On July 29, 1994 a seven-year-old girl from New Jersey named Megan Kanka was lured into her neighbor’s home with the promise of getting a puppy, was raped and murdered by a two-time convicted sex offender. The passage of a law signed by then Governor Christine Todd Whitman led to the May 1996 passage of a federal law also known as Megan’s Law. Parents for Megan’s Law is a non profit organization based in Stony Brook, New York, that is dedicated to the prevention of childhood sexual abuse through education, policy, and legislative support services on a national level. Parents and the community can also find information and links to state sex offender registries.

Lastly, one of the most important things parents and the community need to remember is to research the voting record and commitments of your state and local representative. Mr. Klaas agrees that we have the power to create change by, “finding out the stance of your current representatives on Megan’s Law and/or a Victim’s Rights Amendment to the Constitution. If you don’t like their opinion on these issues, then make your opinion known come election time.”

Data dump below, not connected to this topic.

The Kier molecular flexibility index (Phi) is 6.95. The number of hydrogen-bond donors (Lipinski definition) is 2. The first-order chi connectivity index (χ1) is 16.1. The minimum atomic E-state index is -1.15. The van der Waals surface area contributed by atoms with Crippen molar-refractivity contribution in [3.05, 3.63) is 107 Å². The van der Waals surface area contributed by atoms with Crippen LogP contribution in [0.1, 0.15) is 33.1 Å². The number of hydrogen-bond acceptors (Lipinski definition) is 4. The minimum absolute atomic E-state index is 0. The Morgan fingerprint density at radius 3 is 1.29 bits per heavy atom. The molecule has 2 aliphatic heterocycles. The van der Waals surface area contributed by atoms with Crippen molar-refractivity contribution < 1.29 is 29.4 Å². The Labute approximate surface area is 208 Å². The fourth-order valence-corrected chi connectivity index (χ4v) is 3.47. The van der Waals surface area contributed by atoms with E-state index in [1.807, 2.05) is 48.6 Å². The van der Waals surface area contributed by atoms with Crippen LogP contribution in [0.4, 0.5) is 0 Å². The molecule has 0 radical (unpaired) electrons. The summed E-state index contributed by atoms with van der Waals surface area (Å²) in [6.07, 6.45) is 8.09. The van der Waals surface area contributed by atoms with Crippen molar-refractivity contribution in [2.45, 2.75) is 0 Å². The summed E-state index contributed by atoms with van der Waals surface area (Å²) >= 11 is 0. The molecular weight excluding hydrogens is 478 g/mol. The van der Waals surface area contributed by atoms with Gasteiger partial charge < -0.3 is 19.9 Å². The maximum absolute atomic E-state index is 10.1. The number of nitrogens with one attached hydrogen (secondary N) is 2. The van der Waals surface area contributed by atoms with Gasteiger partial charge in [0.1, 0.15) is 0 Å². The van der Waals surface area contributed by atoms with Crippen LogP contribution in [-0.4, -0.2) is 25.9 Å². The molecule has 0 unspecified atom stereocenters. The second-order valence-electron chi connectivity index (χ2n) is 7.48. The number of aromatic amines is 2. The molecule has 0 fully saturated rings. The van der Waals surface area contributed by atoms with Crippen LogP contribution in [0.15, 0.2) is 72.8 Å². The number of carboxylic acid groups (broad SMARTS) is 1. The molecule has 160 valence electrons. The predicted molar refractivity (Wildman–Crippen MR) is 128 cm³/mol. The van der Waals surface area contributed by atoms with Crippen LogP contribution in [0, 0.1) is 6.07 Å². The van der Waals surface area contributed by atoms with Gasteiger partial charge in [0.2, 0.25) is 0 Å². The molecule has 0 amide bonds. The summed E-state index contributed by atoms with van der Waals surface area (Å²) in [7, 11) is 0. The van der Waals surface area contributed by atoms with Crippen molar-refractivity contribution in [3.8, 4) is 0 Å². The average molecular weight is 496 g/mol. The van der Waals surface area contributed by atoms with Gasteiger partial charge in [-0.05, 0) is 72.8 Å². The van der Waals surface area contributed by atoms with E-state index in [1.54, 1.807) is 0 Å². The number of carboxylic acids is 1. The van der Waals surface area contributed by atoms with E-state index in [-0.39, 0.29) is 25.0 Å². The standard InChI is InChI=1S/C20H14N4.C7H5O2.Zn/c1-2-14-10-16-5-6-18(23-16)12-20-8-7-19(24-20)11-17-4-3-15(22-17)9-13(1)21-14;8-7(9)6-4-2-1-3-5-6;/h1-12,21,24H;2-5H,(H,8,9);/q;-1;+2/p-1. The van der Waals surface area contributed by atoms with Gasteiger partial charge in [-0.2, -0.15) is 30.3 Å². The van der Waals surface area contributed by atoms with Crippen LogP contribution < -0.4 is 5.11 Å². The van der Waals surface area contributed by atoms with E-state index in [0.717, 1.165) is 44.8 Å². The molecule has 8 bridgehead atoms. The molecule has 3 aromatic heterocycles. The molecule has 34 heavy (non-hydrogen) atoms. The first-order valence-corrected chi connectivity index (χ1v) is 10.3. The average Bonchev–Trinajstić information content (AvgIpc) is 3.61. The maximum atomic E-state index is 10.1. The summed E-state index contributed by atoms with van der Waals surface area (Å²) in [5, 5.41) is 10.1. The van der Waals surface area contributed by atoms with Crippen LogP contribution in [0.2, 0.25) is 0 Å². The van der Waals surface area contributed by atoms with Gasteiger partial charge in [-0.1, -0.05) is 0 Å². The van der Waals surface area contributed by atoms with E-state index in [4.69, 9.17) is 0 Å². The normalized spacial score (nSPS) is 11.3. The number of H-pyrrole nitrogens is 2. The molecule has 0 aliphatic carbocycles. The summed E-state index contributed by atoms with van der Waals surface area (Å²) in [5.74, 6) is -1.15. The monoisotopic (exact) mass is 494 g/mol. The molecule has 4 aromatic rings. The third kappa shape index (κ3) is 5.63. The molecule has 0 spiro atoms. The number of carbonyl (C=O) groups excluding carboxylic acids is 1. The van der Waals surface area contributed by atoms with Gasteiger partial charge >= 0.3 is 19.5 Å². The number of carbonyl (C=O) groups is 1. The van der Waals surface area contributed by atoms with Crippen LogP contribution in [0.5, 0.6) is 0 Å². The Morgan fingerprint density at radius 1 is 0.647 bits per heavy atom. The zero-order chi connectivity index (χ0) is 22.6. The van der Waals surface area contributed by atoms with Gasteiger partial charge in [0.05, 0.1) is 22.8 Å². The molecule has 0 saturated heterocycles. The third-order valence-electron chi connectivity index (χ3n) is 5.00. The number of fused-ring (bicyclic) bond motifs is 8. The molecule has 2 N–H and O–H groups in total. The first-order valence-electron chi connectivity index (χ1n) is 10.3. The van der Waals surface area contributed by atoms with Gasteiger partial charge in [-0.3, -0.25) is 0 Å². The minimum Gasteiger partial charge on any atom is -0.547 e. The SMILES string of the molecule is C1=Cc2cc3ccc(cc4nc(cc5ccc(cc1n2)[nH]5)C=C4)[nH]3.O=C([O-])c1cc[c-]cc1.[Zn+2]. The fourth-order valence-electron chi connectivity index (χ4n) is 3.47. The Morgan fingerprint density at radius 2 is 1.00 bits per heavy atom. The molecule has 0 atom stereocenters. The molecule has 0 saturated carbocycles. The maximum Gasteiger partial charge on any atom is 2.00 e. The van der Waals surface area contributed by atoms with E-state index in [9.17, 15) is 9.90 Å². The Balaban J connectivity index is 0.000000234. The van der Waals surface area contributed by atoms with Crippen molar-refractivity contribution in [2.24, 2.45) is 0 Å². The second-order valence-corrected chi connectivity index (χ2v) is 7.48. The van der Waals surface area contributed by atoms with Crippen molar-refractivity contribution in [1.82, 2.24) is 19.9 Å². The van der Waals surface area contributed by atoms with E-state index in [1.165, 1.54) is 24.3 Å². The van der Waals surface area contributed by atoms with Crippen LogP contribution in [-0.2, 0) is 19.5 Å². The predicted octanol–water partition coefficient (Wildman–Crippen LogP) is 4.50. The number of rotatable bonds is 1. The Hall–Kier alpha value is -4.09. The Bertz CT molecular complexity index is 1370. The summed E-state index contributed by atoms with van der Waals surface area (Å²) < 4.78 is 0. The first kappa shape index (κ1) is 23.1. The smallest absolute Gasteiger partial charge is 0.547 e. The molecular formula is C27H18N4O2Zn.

What To Do If Your Child Is Missing

  • Immediately call 911 and all other local law enforcement agencies.
  • If you suspect stranger abduction, notify the Federal Bureau of Investigation (FBI). FBI resources are unsurpassed in law enforcement.
  • Notify all local media assignment desks. Work with the media–keep in mind that the general public’s awareness about your missing child could be expedited by the broadcasting of details.
  • Notify your local nonprofit child locator agency. They can log your child’s image and pertinent information on the Internet, thereby guaranteeing instantaneous worldwide distribution. Call the National Center for Missing and Exploited Children.